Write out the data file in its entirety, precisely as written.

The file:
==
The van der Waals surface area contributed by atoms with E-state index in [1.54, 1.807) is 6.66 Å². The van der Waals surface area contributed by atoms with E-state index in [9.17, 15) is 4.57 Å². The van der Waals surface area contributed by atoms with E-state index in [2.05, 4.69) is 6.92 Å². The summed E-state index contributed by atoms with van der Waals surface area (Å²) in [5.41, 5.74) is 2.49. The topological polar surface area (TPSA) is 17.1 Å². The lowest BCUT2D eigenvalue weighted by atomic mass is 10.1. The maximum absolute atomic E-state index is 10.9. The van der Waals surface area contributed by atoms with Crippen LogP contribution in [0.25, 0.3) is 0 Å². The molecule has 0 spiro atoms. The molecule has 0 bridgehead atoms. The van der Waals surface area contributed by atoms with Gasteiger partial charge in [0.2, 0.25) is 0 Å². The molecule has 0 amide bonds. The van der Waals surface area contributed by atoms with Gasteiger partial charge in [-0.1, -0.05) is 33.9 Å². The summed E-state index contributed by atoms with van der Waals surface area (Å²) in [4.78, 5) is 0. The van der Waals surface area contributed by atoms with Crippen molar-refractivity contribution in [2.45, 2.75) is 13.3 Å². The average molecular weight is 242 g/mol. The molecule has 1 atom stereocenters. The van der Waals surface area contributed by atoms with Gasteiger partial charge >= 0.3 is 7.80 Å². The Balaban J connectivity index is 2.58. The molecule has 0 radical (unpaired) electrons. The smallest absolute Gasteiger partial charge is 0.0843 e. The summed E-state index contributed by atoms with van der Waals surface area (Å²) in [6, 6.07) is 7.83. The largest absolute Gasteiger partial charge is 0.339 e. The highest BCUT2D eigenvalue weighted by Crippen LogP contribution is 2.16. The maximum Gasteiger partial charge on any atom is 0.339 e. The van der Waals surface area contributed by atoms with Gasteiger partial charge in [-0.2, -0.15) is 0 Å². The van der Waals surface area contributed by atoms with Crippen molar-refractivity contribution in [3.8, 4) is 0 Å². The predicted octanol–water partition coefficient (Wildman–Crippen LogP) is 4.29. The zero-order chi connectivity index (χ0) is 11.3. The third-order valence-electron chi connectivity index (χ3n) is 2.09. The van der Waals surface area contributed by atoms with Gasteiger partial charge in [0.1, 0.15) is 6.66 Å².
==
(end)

The van der Waals surface area contributed by atoms with E-state index in [1.54, 1.807) is 6.66 Å². The van der Waals surface area contributed by atoms with E-state index in [9.17, 15) is 4.57 Å². The van der Waals surface area contributed by atoms with E-state index in [2.05, 4.69) is 6.92 Å². The summed E-state index contributed by atoms with van der Waals surface area (Å²) in [5.41, 5.74) is 2.49. The topological polar surface area (TPSA) is 17.1 Å². The lowest BCUT2D eigenvalue weighted by atomic mass is 10.1. The maximum absolute atomic E-state index is 10.9. The van der Waals surface area contributed by atoms with Crippen LogP contribution in [0.25, 0.3) is 0 Å². The molecule has 0 spiro atoms. The molecule has 0 bridgehead atoms. The van der Waals surface area contributed by atoms with Gasteiger partial charge in [0.2, 0.25) is 0 Å². The molecule has 0 amide bonds. The van der Waals surface area contributed by atoms with Gasteiger partial charge in [-0.1, -0.05) is 33.9 Å². The summed E-state index contributed by atoms with van der Waals surface area (Å²) in [4.78, 5) is 0. The van der Waals surface area contributed by atoms with Crippen molar-refractivity contribution in [2.45, 2.75) is 13.3 Å². The average molecular weight is 242 g/mol. The molecule has 1 atom stereocenters. The van der Waals surface area contributed by atoms with Gasteiger partial charge >= 0.3 is 7.80 Å². The Balaban J connectivity index is 2.58. The molecule has 0 radical (unpaired) electrons. The smallest absolute Gasteiger partial charge is 0.0843 e. The summed E-state index contributed by atoms with van der Waals surface area (Å²) in [6, 6.07) is 7.83. The largest absolute Gasteiger partial charge is 0.339 e. The highest BCUT2D eigenvalue weighted by Crippen LogP contribution is 2.16. The maximum Gasteiger partial charge on any atom is 0.339 e. The van der Waals surface area contributed by atoms with Gasteiger partial charge in [-0.2, -0.15) is 0 Å². The van der Waals surface area contributed by atoms with Crippen molar-refractivity contribution in [3.8, 4) is 0 Å². The predicted octanol–water partition coefficient (Wildman–Crippen LogP) is 4.29. The zero-order chi connectivity index (χ0) is 11.3. The third-order valence-electron chi connectivity index (χ3n) is 2.09. The van der Waals surface area contributed by atoms with Gasteiger partial charge in [0.1, 0.15) is 6.66 Å².